What Book Publishers Can Learn from the Podcast Model

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What Book Publishers Can Learn from the Podcast ModelDid you make the same mistake I did and assume that podcasts are yesterday’s platform—that interest in them has plateaued (at best) and they’re not worth thinking about today? If so, here’s a short article that might help you re-think your stance. If you’re still not convinced, have a look at the infographic in this article, paying close attention to the chart showing how podcast listening is on the rise.

What seemed like a fad that’s dying off is actually showing nice growth. And I’m contributing to that growth, as I now listen to a variety of podcasts during my daily work commute. As I leverage this medium, I’m realizing it offers some very important lessons for book publishers:

Simple, easy subscriptions – When I discover a new podcast I’m interested in, I literally click once to subscribe, and the content stream comes to me. What could be easier? More important, what’s the analogy in the book publishing world? How do I “subscribe” to an author, series or topic? We all have our favorite authors. Wouldn’t it be terrific if a single click could initiate a subscription to everything they write in the future? That includes having samples of their new books delivered automatically to your preferred reading app or device.

Steady rhythm – Your favorite podcasts are usually delivered on a predictable schedule. Some are daily while others are weekly. This rhythm leads to anticipation, knowing that today’s edition will be loaded on your device at the usual time. This is another concept that’s totally foreign to book publishers. Books are released according to seemingly random schedules, and some publishers are still even locked into the old “season” model. If you’re going to enable readers to subscribe to an author or topic as described above, be sure to produce a steady, engaging stream of valuable content for your audience.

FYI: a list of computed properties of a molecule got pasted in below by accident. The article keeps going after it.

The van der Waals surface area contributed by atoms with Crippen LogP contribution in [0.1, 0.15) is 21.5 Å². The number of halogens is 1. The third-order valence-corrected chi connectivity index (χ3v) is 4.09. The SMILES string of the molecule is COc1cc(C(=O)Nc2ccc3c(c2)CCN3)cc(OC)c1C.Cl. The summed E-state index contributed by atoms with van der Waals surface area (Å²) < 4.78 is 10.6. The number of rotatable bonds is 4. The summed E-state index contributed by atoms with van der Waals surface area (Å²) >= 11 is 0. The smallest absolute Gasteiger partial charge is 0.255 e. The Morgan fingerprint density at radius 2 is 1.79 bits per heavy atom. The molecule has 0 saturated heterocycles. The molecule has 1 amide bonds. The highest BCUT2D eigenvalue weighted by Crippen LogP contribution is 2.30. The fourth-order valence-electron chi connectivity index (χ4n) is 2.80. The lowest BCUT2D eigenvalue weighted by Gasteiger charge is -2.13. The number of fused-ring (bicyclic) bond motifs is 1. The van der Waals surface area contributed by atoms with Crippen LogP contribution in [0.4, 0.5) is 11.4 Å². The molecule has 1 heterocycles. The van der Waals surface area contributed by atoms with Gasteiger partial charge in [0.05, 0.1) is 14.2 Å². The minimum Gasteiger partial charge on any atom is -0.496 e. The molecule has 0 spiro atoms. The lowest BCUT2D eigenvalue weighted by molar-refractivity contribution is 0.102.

Discovery – This remains one of the hot topics, always on the minds of book publishers. If you’re focused on discovery, think about this question: How well do each of your products enable discovery of your other related products? Some publishers still rely on back-of-book ads, even in ebooks. How about automatically delivering other related content to your audience? A good example is how NPR promotes new podcasts. Yes, they advertise by plugging new ones in old, established podcasts. But recently I noticed they took the bold step of automatically downloading the first segment of a new podcast onto my device. I don’t recall opting in to that, and it might irritate anyone keeping a close eye on their data plans. But it’s a novel concept. I wasn’t going to seek that new podcast out, and now all I have to do is click “play” to try it out—yet another example of one-click access and engagement.

If you haven’t been paying attention to the podcast marketplace, it’s time to take a closer look. Subscribe to two or three that look interesting and see what other lessons can be learned.


This article first appeared on Joe Wikert’s Digital Content Strategies.


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2 thoughts on “What Book Publishers Can Learn from the Podcast Model

  1. David brown

    Joe, more good thoughts in this post. Subscriptions and rhythm are exactly what my company (www.fictionvortex.com) is experimenting with. Episodic serial fiction from shared storyworlds that publish on a weekly basis. We are only a year old, and have stuck mostly to our Kickstarter audience so far, but will be marketing more soon.

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  2. Chris

    I really agree with the sentiments here. I’ve worked in publishing, and I believe a consistent flow of engaging content is key, and the simplified, utilitarian podcast can aid professionals in the field in keeping consumer interest at a similarly consistent yet rising pace. Podcasts featuring author and even editor interviews can really give readers a ground-floor insight into the making of a work, much like the movies. And even without podcasting, printed interviews, sample chapters, and even promo art or other materials coming out on a bi-weekly basis can keep interest alive.

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